Monthly Archives: April 2015

What does “Active approach” REALLY mean?

Over the weekend I was involved in a discussion on a forum site about active versus passive approaches in manual therapy.  It was posted by some very sensible people, well versed in pain science and with further training in exercise approaches.  My comment to them suggested that their understanding of  active approaches was going to be different to a lot of other practitioners, still stuck in passive mode.  I suggested that because these guys were well advanced on their integration of pain science into clinical practice, that it is easy to forget that there are large numbers of practitioners who have no understanding of these concepts and how they work in the real world – that things weren’t changing as fast as we might think they are.   Someone replied to my comment that this was not the case, as in their experience, most practitioners were on board with prescribing a stretch or two as part of treatment or occasionally recommending someone do pilates.  Job done.

It was a Saturday afternoon, I was wrangling 3 kids solo and trying to bake a cake for a four year old birthday the following day.  PLUS, I am a massive chicken on the internet.



I hate the conflict, tend to take it all very personally and it seems to be rare that a good outcome results from these often heated discussions.  Everyone thinks they are right and the lack of tone, body language and other social norms that would ordinarily govern such a discussion are lost – things tend to get said that ordinarily wouldn’t, if the discussion was face to face.  Therefore I didn’t get back on and say what was burning and bouncing around in my head as I beat butter and sugar together –       THAT IS NOT AN ACTIVE APPROACH!


All was not lost though!  Through the therapeutic mechanisms of smashing eggs and more beating, I tried hard to define what actually IS an active approach.  I believe that if we summed up the things that pain science teaches us, active approaches over passive approaches would have to be my  number one take home point – simply because it underpins everything else.  It puts the ball back in the patient’s court, gives them a sense of control and reduces helplessness. Together with education, it paves a lifelong pathway for patients to manage their own condition, instead of having to rely on someone else to take their pain away or help them out.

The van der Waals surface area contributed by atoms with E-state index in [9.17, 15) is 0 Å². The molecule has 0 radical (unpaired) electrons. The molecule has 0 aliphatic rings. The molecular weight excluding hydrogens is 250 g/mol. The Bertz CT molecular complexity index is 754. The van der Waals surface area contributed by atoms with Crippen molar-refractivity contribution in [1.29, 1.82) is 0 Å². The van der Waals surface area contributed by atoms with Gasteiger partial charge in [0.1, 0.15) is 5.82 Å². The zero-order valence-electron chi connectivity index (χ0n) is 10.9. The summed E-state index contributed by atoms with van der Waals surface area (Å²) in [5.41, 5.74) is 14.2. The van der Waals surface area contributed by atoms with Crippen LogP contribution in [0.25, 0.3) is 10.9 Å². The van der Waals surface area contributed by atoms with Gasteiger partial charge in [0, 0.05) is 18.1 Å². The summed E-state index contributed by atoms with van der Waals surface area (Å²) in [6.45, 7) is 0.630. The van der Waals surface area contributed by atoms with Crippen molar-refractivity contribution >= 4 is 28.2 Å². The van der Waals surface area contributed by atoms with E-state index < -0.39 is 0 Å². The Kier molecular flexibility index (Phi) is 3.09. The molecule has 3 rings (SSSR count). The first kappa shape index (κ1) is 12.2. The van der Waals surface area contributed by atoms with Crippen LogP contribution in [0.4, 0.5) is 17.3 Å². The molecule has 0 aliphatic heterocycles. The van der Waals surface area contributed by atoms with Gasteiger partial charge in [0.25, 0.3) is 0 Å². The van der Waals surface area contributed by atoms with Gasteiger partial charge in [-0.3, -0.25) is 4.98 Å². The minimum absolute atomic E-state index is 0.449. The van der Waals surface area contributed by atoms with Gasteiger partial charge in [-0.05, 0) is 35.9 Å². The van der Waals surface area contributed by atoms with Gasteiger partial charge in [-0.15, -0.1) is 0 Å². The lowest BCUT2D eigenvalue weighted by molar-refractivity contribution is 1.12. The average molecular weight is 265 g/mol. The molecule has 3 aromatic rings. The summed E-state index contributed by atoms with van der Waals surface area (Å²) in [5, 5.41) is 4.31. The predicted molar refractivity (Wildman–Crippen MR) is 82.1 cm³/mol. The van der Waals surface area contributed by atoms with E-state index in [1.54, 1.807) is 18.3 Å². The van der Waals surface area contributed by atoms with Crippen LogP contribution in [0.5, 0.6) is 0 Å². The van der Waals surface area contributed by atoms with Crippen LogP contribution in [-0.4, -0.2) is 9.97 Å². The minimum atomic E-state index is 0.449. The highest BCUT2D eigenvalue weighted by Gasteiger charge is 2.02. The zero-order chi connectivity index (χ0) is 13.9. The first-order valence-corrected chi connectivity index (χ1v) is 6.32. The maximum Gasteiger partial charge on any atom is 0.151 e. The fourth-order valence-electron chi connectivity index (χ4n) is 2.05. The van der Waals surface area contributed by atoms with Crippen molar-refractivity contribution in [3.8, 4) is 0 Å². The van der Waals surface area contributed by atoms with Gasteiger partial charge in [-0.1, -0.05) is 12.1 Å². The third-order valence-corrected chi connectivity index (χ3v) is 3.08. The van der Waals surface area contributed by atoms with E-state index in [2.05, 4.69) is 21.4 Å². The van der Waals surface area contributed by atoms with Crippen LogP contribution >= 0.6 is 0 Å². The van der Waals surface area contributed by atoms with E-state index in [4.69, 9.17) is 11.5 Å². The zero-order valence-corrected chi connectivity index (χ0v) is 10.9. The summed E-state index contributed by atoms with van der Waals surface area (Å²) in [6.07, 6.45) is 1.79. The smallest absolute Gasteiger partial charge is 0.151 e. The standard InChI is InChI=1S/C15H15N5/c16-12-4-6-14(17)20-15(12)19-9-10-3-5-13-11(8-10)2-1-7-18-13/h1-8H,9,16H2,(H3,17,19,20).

Further narrowing things down, I pondered that language is the most important thing when setting up active approaches.

Language helps us:

  • Convey to the patient with acute pain that everything is likely to get better, that they should stay active and remain positive that things will settle in time.
  • Educate the patient with chronic pain about the changes that occur within the nervous system that perpetuate a pain experience and hence separate out tissue damage from pain, empowering them to move more and be fearful less

Language hinders us when:

  • Our diagnosis and subsequent explanation to the patient implies that something is wrong, broken, impaired, switched off, weak…… Eg. Your pelvis is rotated, your leg is longer, your core is weak, your cranial rhythm is imbalanced, your feet are flat, your gluts are switched off and even your neck is out (yes, it still happens)
  • Our management approach implies that in order overcome these diagnosed problems, the patient NEEDS to see the practitioner in order to get resolution of their symptoms. In other words – you can’t do this on your own.


Using an active approach in manual therapy really has very little to do with what actual techniques, exercises or stretches you use.  It is about the tone of the consult from the second the patient walks in the door – creating an empowered patient who is in control of their own health.  It is a bigger picture approach and understanding of our role in helping this person on their journey.  An understanding that what we do with our hands plays a very small role in that process and respecting that the power we have with our language is MASSIVE.  This doesn’t minimise or reduce the importance of our role as manual therapists –it just changes the emphasis.